From camel festivals in India, to inside of an ambulance in San Salvador, you can find Maho Irigoyen and David von Blohn, the dynamic duo behind On the Road Media, almost anywhere in the world, filming and editing visual stories with aesthetic excellence and perceptive insight into social issues, and the people working to solve them.
In January, David and Maho worked with SERES to film a video about our transformative sustainability leadership programs, and the efforts and the actions of our youth leaders who are working to create more just, vibrant, sustainable communities at the local level and beyond. We traveled from the farm where our SERES global center will be constructed in Esquintla, Guatemala, to a reforestation site in Cantel, Quetzaltenango, to the base of our programs in El Salvador, in the town of Suchitoto.
Recently, we had the opportunity to hear from On the Road about their own story, and their vision of the social impact of visual storytelling today. And stay tuned, we’ll be releasing their video about SERES soon!
Sitting down with On the Road Media
- Did you always know that you wanted to do videography? What are your first memories of when you realized that you wanted to work in this profession?
Maho: I began to study Anthropology at the end of college, but later on I realized that that I wanted to do something more practical, and I was very interested in film. For various reasons I ended up studying photography instead, but my interest in audiovisual never went away. For this reason, I decided to study Documentary Film a few years later, and that is the path that has made me happiest – to be able to work with people and tell their stories.
David: Not at all, I studied philosophy! During my studies I went to do an exchange in Chile beca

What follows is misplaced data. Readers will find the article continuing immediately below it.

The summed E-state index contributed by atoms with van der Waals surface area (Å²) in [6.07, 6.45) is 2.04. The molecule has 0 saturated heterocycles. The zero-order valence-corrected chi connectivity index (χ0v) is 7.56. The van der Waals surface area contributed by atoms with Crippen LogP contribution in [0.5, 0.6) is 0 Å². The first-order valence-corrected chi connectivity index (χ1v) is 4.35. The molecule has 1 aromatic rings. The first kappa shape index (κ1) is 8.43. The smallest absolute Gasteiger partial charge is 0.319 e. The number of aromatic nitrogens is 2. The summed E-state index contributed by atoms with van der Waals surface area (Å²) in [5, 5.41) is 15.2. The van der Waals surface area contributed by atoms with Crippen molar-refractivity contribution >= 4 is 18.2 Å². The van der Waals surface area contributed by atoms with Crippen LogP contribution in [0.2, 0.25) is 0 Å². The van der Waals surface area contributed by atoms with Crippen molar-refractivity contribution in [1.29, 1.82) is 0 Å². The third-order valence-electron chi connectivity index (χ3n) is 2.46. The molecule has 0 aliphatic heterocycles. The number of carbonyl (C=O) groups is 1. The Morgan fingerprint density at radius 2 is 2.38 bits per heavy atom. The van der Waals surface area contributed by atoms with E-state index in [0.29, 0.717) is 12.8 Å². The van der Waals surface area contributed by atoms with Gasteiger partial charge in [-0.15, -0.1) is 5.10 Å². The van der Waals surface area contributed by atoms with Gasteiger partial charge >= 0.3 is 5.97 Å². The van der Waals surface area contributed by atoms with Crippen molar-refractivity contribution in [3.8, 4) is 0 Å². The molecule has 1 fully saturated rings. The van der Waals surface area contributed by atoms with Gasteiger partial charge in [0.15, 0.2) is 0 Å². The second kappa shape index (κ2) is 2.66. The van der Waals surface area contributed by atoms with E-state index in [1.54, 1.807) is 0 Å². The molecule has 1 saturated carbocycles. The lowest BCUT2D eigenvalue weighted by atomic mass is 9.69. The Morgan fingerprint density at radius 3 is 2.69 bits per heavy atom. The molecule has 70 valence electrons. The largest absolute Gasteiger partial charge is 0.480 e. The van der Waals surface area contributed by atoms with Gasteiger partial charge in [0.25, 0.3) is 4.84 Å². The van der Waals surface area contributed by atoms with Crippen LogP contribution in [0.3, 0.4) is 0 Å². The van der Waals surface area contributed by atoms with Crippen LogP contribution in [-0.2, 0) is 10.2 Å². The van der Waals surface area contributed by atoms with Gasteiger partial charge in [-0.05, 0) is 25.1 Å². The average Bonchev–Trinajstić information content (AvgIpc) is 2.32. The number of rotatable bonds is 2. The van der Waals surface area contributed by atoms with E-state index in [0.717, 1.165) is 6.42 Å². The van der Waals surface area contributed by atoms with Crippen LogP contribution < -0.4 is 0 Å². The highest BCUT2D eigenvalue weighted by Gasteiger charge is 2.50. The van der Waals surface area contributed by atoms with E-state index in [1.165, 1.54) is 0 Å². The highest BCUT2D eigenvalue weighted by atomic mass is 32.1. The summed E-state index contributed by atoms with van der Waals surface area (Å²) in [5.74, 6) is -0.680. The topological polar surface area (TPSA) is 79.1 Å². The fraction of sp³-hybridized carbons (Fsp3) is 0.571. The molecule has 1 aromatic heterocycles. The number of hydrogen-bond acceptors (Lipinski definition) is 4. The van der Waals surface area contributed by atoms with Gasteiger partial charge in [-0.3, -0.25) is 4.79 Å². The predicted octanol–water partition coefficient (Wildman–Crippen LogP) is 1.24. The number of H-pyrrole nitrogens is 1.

use I was fascinated by Latin American culture. It was 2011, the year of the great social protests in Chile, with miles and miles of students in the streets: and me, in the middle of it
all. I began to take my camera to the protests and photographing in the midst of shouts, dances, and tear gas, I fell in love with photography. I worked as a photojournalist and when I met Maho, she taught me about video, and together we created On the Road Media.
- In your opinion, what exactly does it mean to be able to tell a story visually?
We tell stories because we seek to connect with people in different contexts, people we wouldn’t have the possibility to meet and get to know. We believe that the audiovisual medium is the most powerful in generating empathy, solidarity, and therefore change. The world can be a better place if we are able to achieve understanding of the difficulties and dreams of others. For this reason, we see ourselves a bit as translators of different realities.
- Apart from technical abilities, what is the most important ability or capability to be developed for someone wants to begin telling stories through the audiovisual medium?
Listening. The most important skill is to know how to listen, to be able to understand the storie
s and find the message that we want to communicate to our public. Part of this is to develop the empathy to put ourselves in the place of our characters, to take their points of view and to be able to tell their story, not as objects or as victims, but rather as active subjects and agents of change.
- You are, as demonstrated by the name of your company, on the road all of the time, without a specific “home.” What is the best part of working like this, and what is the worst?
It’s true, it’s been a half of a year that we haven’t lived in a fixed place and have instead been traveling constantly, to wherever our stories take us. The difficulty is precisely this, to not have a home to return to at the end of a day of hard work or a long trip. Also, to go a long time without being able to see our family or friends. However, for us the positive outweighs whatever difficulties there are. We constantly have the opportunity to get to know new people and places which inspire us. We honestly feel very grateful and we know that the way in which we live is a great privilege.